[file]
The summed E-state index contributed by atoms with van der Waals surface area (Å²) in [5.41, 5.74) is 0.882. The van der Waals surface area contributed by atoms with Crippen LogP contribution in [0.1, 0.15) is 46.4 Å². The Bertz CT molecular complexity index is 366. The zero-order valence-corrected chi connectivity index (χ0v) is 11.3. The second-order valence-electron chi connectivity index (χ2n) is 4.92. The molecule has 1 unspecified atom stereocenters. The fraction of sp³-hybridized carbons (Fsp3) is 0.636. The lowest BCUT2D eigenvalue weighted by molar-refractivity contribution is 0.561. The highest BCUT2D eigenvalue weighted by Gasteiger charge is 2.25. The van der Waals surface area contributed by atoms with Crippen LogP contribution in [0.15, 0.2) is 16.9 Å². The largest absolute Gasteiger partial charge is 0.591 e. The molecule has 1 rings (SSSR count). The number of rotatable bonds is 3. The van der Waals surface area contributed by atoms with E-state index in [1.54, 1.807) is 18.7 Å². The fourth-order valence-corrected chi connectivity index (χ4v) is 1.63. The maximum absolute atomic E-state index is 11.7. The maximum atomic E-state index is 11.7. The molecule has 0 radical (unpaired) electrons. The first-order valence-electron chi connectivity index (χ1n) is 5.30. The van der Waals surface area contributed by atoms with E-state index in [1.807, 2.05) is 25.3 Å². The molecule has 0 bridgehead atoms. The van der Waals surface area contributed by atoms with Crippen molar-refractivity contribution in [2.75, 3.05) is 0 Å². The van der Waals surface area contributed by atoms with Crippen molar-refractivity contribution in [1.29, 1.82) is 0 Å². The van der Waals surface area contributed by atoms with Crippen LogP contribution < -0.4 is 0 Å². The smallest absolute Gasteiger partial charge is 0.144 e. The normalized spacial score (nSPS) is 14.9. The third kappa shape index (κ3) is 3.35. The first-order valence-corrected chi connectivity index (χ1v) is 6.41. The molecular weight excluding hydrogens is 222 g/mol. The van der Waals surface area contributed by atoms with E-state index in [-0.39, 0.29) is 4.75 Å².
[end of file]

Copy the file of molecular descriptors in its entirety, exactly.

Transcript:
The summed E-state index contributed by atoms with van der Waals surface area (Å²) in [5.41, 5.74) is 0.882. The van der Waals surface area contributed by atoms with Crippen LogP contribution in [0.1, 0.15) is 46.4 Å². The Bertz CT molecular complexity index is 366. The zero-order valence-corrected chi connectivity index (χ0v) is 11.3. The second-order valence-electron chi connectivity index (χ2n) is 4.92. The molecule has 1 unspecified atom stereocenters. The fraction of sp³-hybridized carbons (Fsp3) is 0.636. The lowest BCUT2D eigenvalue weighted by molar-refractivity contribution is 0.561. The highest BCUT2D eigenvalue weighted by Gasteiger charge is 2.25. The van der Waals surface area contributed by atoms with Crippen LogP contribution in [0.15, 0.2) is 16.9 Å². The largest absolute Gasteiger partial charge is 0.591 e. The molecule has 1 rings (SSSR count). The number of rotatable bonds is 3. The van der Waals surface area contributed by atoms with E-state index in [1.54, 1.807) is 18.7 Å². The fourth-order valence-corrected chi connectivity index (χ4v) is 1.63. The maximum absolute atomic E-state index is 11.7. The maximum atomic E-state index is 11.7. The molecule has 0 radical (unpaired) electrons. The first-order valence-electron chi connectivity index (χ1n) is 5.30. The van der Waals surface area contributed by atoms with E-state index in [1.807, 2.05) is 25.3 Å². The molecule has 0 bridgehead atoms. The van der Waals surface area contributed by atoms with Crippen molar-refractivity contribution in [2.75, 3.05) is 0 Å². The van der Waals surface area contributed by atoms with Crippen molar-refractivity contribution in [1.29, 1.82) is 0 Å². The van der Waals surface area contributed by atoms with Crippen LogP contribution < -0.4 is 0 Å². The smallest absolute Gasteiger partial charge is 0.144 e. The normalized spacial score (nSPS) is 14.9. The third kappa shape index (κ3) is 3.35. The first-order valence-corrected chi connectivity index (χ1v) is 6.41. The molecular weight excluding hydrogens is 222 g/mol. The van der Waals surface area contributed by atoms with E-state index in [-0.39, 0.29) is 4.75 Å².